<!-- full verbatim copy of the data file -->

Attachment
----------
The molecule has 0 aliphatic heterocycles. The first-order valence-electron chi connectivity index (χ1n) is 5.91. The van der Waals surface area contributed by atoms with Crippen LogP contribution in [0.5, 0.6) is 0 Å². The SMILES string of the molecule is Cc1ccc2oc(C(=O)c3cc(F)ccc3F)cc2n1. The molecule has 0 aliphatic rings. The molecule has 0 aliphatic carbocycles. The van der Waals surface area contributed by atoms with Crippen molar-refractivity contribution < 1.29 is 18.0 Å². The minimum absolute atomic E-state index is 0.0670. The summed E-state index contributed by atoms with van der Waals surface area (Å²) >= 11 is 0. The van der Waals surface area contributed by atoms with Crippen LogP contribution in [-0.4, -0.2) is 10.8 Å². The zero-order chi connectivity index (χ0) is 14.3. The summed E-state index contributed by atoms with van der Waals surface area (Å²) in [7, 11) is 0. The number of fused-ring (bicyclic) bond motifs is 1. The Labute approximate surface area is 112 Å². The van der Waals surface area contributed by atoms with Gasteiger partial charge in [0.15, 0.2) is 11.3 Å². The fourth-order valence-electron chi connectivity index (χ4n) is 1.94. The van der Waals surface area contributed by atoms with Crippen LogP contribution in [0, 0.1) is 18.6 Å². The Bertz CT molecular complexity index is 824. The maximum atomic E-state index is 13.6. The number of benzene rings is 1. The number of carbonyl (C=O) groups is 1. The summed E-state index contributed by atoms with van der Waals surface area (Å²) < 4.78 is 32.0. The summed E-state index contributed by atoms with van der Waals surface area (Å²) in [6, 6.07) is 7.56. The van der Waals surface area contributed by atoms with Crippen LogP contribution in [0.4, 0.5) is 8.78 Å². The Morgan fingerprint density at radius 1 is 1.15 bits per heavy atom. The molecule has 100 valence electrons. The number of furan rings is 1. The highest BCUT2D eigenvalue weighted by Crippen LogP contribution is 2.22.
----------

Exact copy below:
The molecule has 0 aliphatic heterocycles. The first-order valence-electron chi connectivity index (χ1n) is 5.91. The van der Waals surface area contributed by atoms with Crippen LogP contribution in [0.5, 0.6) is 0 Å². The SMILES string of the molecule is Cc1ccc2oc(C(=O)c3cc(F)ccc3F)cc2n1. The molecule has 0 aliphatic rings. The molecule has 0 aliphatic carbocycles. The van der Waals surface area contributed by atoms with Crippen molar-refractivity contribution < 1.29 is 18.0 Å². The minimum absolute atomic E-state index is 0.0670. The summed E-state index contributed by atoms with van der Waals surface area (Å²) >= 11 is 0. The van der Waals surface area contributed by atoms with Crippen LogP contribution in [-0.4, -0.2) is 10.8 Å². The zero-order chi connectivity index (χ0) is 14.3. The summed E-state index contributed by atoms with van der Waals surface area (Å²) in [7, 11) is 0. The number of fused-ring (bicyclic) bond motifs is 1. The Labute approximate surface area is 112 Å². The van der Waals surface area contributed by atoms with Gasteiger partial charge in [0.15, 0.2) is 11.3 Å². The fourth-order valence-electron chi connectivity index (χ4n) is 1.94. The van der Waals surface area contributed by atoms with Crippen LogP contribution in [0, 0.1) is 18.6 Å². The Bertz CT molecular complexity index is 824. The maximum atomic E-state index is 13.6. The number of benzene rings is 1. The number of carbonyl (C=O) groups is 1. The summed E-state index contributed by atoms with van der Waals surface area (Å²) < 4.78 is 32.0. The summed E-state index contributed by atoms with van der Waals surface area (Å²) in [6, 6.07) is 7.56. The van der Waals surface area contributed by atoms with Crippen LogP contribution in [0.4, 0.5) is 8.78 Å². The Morgan fingerprint density at radius 1 is 1.15 bits per heavy atom. The molecule has 100 valence electrons. The number of furan rings is 1. The highest BCUT2D eigenvalue weighted by Crippen LogP contribution is 2.22.